Movement at North Korean port may signal new plans for experimental sub
Stars and Stripes April 1, 2022
Analysts detected “unusual movement” of an experimental ballistic-missile submarine at a North Korean shipyard after combing through satellite imagery in March, according to a report published Tuesday.
The submarine, docked at the Sinpo South Shipyard on the eastern coast, was spotted being pulled out from under a canopy by a tugboat, according to a report by Beyond Parallel, a Korean Peninsula monitoring group that is part of the Washington, D.C.-based Center for Strategic and International Studies.
The Beyond Parallel analysts surmised that the vessel could be undergoing modifications, repairs or preparations for an upcoming test of a submarine-launched ballistic missile. The movements may also be part of a strategic ruse or a combination of reasons, according to the report.
Satellite images collected between Feb. 16 and March 27 showed a floating dry dock, which is normally stationed at the pier, moved to a larger construction hall and then back to the pier.
North Korea’s state-run media agency claimed to have tested a “new type” of SLBM on Oct. 19 that purportedly included “lots of advanced control guidance technologies.” It was the first known SLBM test by North Korea since 2019.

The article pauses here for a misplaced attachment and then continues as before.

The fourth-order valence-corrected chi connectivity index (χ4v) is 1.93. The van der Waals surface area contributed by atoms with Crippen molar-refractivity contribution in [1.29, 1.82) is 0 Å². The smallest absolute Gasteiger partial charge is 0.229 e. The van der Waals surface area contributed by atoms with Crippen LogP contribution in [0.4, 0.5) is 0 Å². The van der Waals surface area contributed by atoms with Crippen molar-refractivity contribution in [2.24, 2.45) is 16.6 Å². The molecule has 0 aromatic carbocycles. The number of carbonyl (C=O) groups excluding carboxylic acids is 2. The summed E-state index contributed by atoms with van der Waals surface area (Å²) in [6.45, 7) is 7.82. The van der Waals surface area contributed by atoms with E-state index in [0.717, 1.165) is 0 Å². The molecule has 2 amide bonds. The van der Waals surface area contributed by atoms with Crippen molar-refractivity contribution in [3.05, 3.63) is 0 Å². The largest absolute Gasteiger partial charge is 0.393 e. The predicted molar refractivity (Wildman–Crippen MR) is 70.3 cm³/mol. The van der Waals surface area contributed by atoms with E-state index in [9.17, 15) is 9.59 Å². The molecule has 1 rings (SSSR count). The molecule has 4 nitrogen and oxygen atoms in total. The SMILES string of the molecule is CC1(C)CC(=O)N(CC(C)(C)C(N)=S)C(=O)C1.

The missile “will greatly contribute to putting the defense technology of the country on a high level and to enhancing the underwater operational capability of our navy,” the regime’s Korean Central News Agency said at the time.
The South Korean military tracked a short-range ballistic missile fired from the same shipyard in October, it said at the time.
That test came one month after South Korea successfully test fired an SLBM of its own design, becoming the first country without a nuclear weapon to do so. Seoul has made advances in its missile technology following the termination of U.S.-South Korean missile guidelines last year that restricted the range and payload of its missile program since 1979.
South Korea’s military tested its first solid-fuel rocket on Wednesday, which Defense Minister Suh Wook described as an important step in the country’s reconnaissance capabilities amid North Korea’s recent provocations.
North Korea has conducted at least 11 rounds of missile tests so far this year, including its March 24 test of an intercontinental ballistic missile capable of reaching the U.S. mainland on a standard trajectory. The launch was the regime’s first ICBM test in nearly five years.
Analysts and the South Korean military expressed doubts about North Korea’s claims that it had tested a new type of Hwasong-17 missile on March 24. The Yonhap News Agency reported discrepancies between weather patterns on the test day and photographs provided by the North as proof of the test.
The Pentagon on March 10 said North Korea was planning to test a new ICBM and that its previous two tests on Feb. 26 and March 4 were “likely to evaluate this new system before conducting a test at full range in the future, potentially disguised as a space launch.”